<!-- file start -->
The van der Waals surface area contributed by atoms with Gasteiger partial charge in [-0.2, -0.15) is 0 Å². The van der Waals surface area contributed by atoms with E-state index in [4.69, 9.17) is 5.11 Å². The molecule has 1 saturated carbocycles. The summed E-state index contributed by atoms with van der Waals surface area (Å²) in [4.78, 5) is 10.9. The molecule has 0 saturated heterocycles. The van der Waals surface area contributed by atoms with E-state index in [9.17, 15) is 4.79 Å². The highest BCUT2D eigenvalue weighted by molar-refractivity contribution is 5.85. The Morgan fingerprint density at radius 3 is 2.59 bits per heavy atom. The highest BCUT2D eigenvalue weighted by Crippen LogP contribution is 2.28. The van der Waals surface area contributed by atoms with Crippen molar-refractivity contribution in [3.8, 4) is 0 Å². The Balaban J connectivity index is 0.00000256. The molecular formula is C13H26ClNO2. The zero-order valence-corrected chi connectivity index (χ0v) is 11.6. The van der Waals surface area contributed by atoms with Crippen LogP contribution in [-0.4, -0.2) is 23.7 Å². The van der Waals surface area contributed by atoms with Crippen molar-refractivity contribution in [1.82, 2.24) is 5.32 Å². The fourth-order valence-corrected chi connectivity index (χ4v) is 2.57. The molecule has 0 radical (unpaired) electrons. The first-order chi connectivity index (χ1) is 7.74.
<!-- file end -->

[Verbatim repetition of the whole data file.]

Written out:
The van der Waals surface area contributed by atoms with Gasteiger partial charge in [-0.2, -0.15) is 0 Å². The van der Waals surface area contributed by atoms with E-state index in [4.69, 9.17) is 5.11 Å². The molecule has 1 saturated carbocycles. The summed E-state index contributed by atoms with van der Waals surface area (Å²) in [4.78, 5) is 10.9. The molecule has 0 saturated heterocycles. The van der Waals surface area contributed by atoms with E-state index in [9.17, 15) is 4.79 Å². The highest BCUT2D eigenvalue weighted by molar-refractivity contribution is 5.85. The Morgan fingerprint density at radius 3 is 2.59 bits per heavy atom. The highest BCUT2D eigenvalue weighted by Crippen LogP contribution is 2.28. The van der Waals surface area contributed by atoms with Crippen molar-refractivity contribution in [3.8, 4) is 0 Å². The Balaban J connectivity index is 0.00000256. The molecular formula is C13H26ClNO2. The zero-order valence-corrected chi connectivity index (χ0v) is 11.6. The van der Waals surface area contributed by atoms with Crippen LogP contribution in [-0.4, -0.2) is 23.7 Å². The van der Waals surface area contributed by atoms with Crippen molar-refractivity contribution in [1.82, 2.24) is 5.32 Å². The fourth-order valence-corrected chi connectivity index (χ4v) is 2.57. The molecule has 0 radical (unpaired) electrons. The first-order chi connectivity index (χ1) is 7.74.